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THE application for Millwall Lionesses’ Women’s Championship licence to be transferred to new outfit London City Lionesses has been approved in principle by the Football Association.
Millwall Football Club announced on Monday that the board and senior management of Millwall Lionesses were breaking away from the club to start up what would be known as London City Lionesses.
The men’s club expressed their disappointment at the decision and said Millwall Lionesses would go on to operate through Millwall Community Trust.
Millwall Lionesses finished bottom of the division this season, having won one and lost 17 of their 20 league games. Last year they were saved from administration after nearly £17,500 was raised via crowdfunding.
Millwall’s statement on Monday said: “Millwall Football Club regrets to announce that the board of directors and senior management at Millwall Lionesses have decided to become an independent entity from the end of this current campaign.
“This will mean the start of a new club, London City Lionesses, while Millwall Lionesses will go on to operate through Millwall Community Trust with its proud history and tradition intact.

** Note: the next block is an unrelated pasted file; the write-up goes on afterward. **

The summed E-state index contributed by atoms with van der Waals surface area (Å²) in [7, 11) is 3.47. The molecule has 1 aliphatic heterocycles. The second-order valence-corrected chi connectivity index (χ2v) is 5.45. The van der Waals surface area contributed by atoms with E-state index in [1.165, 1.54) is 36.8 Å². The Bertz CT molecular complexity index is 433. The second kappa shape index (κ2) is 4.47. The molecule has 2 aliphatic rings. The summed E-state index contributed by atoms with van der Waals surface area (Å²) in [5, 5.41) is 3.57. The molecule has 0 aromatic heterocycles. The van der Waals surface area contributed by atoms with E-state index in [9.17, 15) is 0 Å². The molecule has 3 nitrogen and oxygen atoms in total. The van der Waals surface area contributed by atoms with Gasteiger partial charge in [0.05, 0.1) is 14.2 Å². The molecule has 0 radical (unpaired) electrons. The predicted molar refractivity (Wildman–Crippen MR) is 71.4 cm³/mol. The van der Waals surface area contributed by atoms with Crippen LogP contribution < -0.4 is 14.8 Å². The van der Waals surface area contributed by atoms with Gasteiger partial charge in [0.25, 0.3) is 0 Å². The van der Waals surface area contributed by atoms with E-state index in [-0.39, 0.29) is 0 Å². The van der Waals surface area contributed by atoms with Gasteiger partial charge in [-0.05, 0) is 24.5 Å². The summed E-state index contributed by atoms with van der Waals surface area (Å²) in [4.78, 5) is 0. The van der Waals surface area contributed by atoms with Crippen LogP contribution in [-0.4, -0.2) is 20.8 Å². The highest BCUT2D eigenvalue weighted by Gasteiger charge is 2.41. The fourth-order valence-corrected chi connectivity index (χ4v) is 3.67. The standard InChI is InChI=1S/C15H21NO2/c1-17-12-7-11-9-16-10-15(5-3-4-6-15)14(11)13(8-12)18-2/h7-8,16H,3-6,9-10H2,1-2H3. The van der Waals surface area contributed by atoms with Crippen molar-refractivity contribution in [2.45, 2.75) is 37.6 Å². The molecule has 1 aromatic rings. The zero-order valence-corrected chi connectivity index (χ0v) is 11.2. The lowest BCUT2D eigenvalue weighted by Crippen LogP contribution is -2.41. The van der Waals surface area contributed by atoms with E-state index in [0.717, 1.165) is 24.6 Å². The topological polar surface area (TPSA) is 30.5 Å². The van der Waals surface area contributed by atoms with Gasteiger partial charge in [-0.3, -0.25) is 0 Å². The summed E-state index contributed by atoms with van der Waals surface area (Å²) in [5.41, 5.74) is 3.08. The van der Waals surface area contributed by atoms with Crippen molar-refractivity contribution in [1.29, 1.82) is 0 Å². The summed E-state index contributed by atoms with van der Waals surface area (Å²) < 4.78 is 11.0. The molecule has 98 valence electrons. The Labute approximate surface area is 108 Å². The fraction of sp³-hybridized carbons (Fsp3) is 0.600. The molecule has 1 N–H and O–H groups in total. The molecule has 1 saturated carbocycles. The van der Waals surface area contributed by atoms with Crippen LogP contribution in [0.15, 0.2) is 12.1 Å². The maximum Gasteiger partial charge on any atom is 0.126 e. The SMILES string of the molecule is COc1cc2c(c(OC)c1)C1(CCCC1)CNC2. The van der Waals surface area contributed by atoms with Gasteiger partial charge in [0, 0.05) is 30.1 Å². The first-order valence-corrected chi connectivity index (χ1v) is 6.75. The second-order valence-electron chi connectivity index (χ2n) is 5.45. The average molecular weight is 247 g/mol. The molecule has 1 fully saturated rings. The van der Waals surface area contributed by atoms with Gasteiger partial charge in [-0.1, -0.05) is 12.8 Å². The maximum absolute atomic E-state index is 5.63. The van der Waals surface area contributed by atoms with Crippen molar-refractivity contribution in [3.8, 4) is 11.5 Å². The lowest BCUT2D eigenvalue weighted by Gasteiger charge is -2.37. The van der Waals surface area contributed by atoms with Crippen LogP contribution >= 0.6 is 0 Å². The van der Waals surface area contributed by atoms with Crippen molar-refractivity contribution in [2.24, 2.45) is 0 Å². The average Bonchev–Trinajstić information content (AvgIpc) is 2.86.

“The club is disappointed that the Lionesses’ current hierarchy have decided to become independent. Millwall have tried several times, over the course of the season, to arrive at a different outcome.”
They added: “The Lionesses will always be a key part of Millwall Football Club. Their tradition and heritage is a source of immense pride and, through the community trust, more history can now be created.
“The club’s aim, as always, is to ensure that there is a pathway for girls and women to play football at as high a level as possible and this will continue to be the case with a new-look Millwall Lionesses.”
A Millwall spokesman said with regard to the team set to operate through the community trust that they were “looking to enter into the FA’s structure in the near future.”
Millwall Lionesses were founded in 1971 and in the 1980s became the first women’s side in the country to be officially affiliated to a professional men’s team. They won the Women’s FA Cup in 1991 and 1997.
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